When NFP Doesn’t Work: A Conclusion to Our ‘You Are Not Alone’ Series

When NFP Doesn’t Work: A Conclusion to Our ‘You Are Not Alone’ Series May 14, 2018


I’ve been reluctant to write an essay like this. I wanted to let the essays we published on NFP speak for themselves. I don’t want to speak for any of our contributors, or attempt to somehow interpret their experience.

At the same time, this is precisely why I feel compelled to write an essay like this. Recently, I saw someone say that our series had offered a clumsy and emotionalistic argument against Church teaching. If our argument has seemed clumsy, it is simply because we offer no argument. We offer no rebuttal. We have simply offered a space for women to talk about their experience. That women and couples cannot talk about their experiences without it being weaponized against them as a “clumsy and emotionalistic argument” is a huge problem.

There is a story we like to tell ourselves in Catholic circles. We ascribe to a narrative that says that there are faithful Catholics who follow the Church’s teachings on contraception, and then there are dissidents who don’t.

We don’t say “those who struggle.” We use the word “dissident.”

Yet our contributors are not dissidents. They are women who love the Church, who have taken the time to read and understand Church teaching and have found it beautiful. Many of them have sacrificed greatly for the sake of that teaching, have risked their lives and mental well-being to follow it. They wanted NFP to work for them, but they found that it didn’t.

Here it might be useful to note that Natural Family Planning is not actually the same thing as Church teaching. It is a method, a tool, placed at the service of Church teaching. Criticism of NFP is not coextensive with criticism of the Church, though admittedly they often go together.

Faced with the failure of NFP, couples are confronted with three options: 1.) contraception; 2.) continuing to attempt to use NFP, regardless of the possibility of future pregnancy; 3.) Josephite or near-Josephite marriages. Our contributors’ stories have reflected each of these choices.

Each of these options is the cross. Not every couple can choose to use NFP when it isn’t working. To feel so constrained by life’s circumstances that the only option you can see is to do something you aren’t sure is right – that is the cross. It also constitutes an act of trust in God’s love, that he sees you and your efforts, and that he is a God of mercy.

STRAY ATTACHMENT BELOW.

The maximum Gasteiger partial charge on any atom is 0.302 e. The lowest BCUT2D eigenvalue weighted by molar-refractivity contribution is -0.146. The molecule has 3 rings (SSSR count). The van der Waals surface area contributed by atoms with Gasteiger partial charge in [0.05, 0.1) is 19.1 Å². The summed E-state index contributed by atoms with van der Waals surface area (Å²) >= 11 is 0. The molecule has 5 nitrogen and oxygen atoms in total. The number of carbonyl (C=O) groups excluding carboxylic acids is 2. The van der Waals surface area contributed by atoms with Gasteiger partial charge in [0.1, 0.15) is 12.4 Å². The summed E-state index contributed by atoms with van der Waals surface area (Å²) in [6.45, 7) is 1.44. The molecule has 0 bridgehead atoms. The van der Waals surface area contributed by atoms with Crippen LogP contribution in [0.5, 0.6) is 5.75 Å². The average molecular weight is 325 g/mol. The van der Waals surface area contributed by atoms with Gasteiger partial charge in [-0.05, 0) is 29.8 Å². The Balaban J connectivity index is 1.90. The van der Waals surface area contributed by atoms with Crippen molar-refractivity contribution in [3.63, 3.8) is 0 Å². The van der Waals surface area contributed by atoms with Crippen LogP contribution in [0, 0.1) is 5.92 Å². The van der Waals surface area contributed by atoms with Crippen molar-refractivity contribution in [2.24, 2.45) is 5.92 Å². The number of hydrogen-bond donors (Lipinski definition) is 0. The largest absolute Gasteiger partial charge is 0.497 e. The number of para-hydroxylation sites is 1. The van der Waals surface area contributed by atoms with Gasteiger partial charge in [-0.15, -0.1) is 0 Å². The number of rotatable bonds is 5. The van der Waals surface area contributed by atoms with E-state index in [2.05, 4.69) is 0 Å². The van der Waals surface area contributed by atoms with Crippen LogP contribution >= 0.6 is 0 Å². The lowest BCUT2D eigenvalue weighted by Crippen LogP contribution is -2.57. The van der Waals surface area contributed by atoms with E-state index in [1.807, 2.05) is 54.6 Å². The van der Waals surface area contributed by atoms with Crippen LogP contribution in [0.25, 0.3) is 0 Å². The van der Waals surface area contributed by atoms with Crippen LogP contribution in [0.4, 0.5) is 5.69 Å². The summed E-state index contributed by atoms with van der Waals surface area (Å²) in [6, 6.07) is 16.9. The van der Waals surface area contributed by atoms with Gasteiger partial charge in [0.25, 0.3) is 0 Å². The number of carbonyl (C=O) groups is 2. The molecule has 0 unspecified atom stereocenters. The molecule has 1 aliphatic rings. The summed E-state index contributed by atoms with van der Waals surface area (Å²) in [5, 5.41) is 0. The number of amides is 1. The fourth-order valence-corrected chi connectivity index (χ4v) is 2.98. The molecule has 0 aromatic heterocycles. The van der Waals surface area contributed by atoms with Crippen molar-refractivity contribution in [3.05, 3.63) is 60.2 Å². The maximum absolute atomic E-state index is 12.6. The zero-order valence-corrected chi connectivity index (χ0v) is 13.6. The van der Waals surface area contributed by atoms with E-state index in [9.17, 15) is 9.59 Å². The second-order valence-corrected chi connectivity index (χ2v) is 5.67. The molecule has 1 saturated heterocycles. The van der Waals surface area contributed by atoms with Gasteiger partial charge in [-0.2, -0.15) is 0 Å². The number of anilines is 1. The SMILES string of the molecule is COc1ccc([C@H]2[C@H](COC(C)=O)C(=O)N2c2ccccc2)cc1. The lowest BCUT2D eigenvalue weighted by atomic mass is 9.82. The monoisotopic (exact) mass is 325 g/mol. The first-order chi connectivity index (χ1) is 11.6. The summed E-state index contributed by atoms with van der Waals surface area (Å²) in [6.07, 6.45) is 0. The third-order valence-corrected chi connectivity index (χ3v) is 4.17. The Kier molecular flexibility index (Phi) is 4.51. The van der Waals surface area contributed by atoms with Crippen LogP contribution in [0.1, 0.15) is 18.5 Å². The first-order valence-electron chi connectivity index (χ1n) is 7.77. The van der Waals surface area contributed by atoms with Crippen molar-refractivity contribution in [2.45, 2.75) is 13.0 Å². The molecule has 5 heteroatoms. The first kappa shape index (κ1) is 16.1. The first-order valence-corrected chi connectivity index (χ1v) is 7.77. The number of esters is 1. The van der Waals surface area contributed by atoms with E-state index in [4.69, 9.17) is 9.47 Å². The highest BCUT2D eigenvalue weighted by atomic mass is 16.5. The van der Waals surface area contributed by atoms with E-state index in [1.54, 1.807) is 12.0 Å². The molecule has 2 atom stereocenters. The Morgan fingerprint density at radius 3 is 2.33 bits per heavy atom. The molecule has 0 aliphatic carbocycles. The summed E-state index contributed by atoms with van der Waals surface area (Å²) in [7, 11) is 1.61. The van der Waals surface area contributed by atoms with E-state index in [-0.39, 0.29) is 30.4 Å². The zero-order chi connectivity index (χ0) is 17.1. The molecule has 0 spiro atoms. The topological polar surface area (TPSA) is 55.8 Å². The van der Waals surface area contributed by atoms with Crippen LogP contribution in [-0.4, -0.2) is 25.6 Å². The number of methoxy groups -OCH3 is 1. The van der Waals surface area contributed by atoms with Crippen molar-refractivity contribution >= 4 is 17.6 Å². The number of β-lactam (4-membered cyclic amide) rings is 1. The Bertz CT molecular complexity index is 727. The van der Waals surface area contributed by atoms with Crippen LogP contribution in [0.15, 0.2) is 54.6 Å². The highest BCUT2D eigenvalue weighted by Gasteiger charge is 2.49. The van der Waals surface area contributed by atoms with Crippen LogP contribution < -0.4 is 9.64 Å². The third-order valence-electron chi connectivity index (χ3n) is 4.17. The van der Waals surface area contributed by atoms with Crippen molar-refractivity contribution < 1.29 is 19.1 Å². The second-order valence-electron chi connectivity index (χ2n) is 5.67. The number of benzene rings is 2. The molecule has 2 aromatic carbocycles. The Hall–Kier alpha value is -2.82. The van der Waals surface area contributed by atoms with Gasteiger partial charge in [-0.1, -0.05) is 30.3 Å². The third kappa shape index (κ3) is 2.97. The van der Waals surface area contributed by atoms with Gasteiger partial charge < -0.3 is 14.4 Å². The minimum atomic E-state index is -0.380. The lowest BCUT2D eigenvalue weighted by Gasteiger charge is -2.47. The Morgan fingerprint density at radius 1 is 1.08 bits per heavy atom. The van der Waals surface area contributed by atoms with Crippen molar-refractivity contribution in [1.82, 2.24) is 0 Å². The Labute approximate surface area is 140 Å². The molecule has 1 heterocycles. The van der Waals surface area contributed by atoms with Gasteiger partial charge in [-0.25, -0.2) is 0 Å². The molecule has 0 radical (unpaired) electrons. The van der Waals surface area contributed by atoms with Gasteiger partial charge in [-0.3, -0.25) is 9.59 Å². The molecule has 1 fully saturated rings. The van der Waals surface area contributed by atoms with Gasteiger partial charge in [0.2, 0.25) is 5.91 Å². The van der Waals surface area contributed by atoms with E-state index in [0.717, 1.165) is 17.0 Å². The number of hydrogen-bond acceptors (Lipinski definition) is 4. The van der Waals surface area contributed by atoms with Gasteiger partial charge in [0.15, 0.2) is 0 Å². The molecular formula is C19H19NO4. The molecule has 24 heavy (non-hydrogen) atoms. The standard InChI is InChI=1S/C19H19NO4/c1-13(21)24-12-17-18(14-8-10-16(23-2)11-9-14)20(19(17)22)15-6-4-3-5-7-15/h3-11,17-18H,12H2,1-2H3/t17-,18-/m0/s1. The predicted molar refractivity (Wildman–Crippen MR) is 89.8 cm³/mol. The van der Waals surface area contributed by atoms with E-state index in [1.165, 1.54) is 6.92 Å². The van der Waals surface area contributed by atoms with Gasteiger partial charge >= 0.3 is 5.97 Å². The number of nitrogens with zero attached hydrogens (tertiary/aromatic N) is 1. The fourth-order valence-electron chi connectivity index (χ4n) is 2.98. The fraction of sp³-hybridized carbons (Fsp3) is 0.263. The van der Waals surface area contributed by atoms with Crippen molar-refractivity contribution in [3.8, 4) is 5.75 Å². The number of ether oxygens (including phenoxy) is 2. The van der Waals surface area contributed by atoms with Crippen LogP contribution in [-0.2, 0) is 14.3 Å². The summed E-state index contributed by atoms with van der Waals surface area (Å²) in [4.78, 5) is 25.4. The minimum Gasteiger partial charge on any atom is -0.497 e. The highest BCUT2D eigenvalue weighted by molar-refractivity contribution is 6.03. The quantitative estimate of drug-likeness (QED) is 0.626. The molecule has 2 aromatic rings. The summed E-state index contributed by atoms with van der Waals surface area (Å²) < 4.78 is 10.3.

To live in fear of one’s life because of one’s religious practice – that is the cross.

To accept a Josephite marriage is the cross. Not only is it the cross of self-denial, but it is also the cross of feeling cut off from your vocation. Theology of the Body teaches us that the physical aspect of marriage is a participation in the life of the Trinity. Is it any surprise that someone would consider a Josephite marriage to be a worse evil than contraception or sterilization?

I have said that our series was not intended to be an argument against Church teaching. Neither is this essay an argument for anything except the disruption of the narrative in which faithful Catholics are placed in opposition to supposed dissidents. I would like to see a different model of faithfulness – one that doesn’t assume that women who describe their experiences are unfaithful Catholics.

And as far as NFP goes, I would like to see more general awareness that sometimes it just doesn’t work. It would be nice if women walking into confession didn’t find themselves having to explain why their body doesn’t work like everyone else’s. It would be nice if women concerned about their lives weren’t told to try just a little more self-control.

The response to the essays we published reveals the heart of the pastoral problem: For far too many, NFP does not work,  but we can’t call this to the Church’s attention without fear of being shunned as “dissident.”

–Maren Grossman, editor of the “You Are Not Alone” series.

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